I just made a fried egg with the edges slightly crispy. (can you see that slightly overcooked bit on the sides?) I cooked them in ghee, which is butter without the milk solids in it. I’m using that because I love my husband and want to keep him around a bit longer!
Eggs are my staple food, meaning eggs are my go to food whenever I can’t think of what to cook. Or eat.
If I boil an egg it’s most likely to meet its end in an egg salad. Egg salad in my world has diced celery, dill pickle relish (not sweet) and plenty of creamy mayonnaise. Depending upon what’s in my fridge that day or the color of shirt I’m wearing, it might also have capers and a bit of minced purple onion.
Other eggs I remember (this is like a dating history) are the pickled ones from my childhood. After Easter my mother would peel all the eggs that weren’t smashed from our vigorous Easter egg hunts and put them in a large jar with vinegar water, whole peppercorns and sliced onions. To be sure, many of the eggs had streaks of pink, blue and green down the sides that had bled through a small crack into the white when we dyed them, but after two weeks, they were ready for eating.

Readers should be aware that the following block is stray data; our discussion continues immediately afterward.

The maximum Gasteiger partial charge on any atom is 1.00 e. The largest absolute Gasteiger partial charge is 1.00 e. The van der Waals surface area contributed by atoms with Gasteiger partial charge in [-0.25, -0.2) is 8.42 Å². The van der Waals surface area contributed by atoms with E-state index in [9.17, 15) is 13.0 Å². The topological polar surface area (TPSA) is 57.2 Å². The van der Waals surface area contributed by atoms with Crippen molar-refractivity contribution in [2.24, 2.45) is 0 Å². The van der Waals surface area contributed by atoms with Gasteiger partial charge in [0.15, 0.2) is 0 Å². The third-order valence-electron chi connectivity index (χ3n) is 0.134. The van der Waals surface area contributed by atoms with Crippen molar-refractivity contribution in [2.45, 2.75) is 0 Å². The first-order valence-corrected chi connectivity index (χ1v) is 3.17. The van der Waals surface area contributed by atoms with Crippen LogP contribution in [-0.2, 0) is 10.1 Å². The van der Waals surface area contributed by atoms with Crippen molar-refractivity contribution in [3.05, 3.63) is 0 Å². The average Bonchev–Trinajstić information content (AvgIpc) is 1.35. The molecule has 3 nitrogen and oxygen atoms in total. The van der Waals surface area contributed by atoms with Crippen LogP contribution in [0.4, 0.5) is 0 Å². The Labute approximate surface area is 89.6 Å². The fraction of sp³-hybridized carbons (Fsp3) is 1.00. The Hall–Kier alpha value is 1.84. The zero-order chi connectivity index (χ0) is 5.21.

For years (mostly in my 20’s and 30’s) I ate eggs scrambled with plenty of butter, salt and pepper. I like my scrambled eggs the way I like my grits—simple. Or as my father used to say, “Just a-drippin’ in butter!” (He was from Mississippi).
But these days in the morning my eggs usually end up on my plate poached medium (yolks creamy) over avocado toast.
Mmm-mmm, good egg.
Happy Easter to those of you who celebrate it and for those of you who don’t, I recommend celebrating spring by eating a magnificently simple egg.
Photo credits: Fried: Emanuel Ekstrom, Easter: Christopher Paul High, scrambled: Ben Hershey and poached: David B. Townsend all featured on Unsplash.com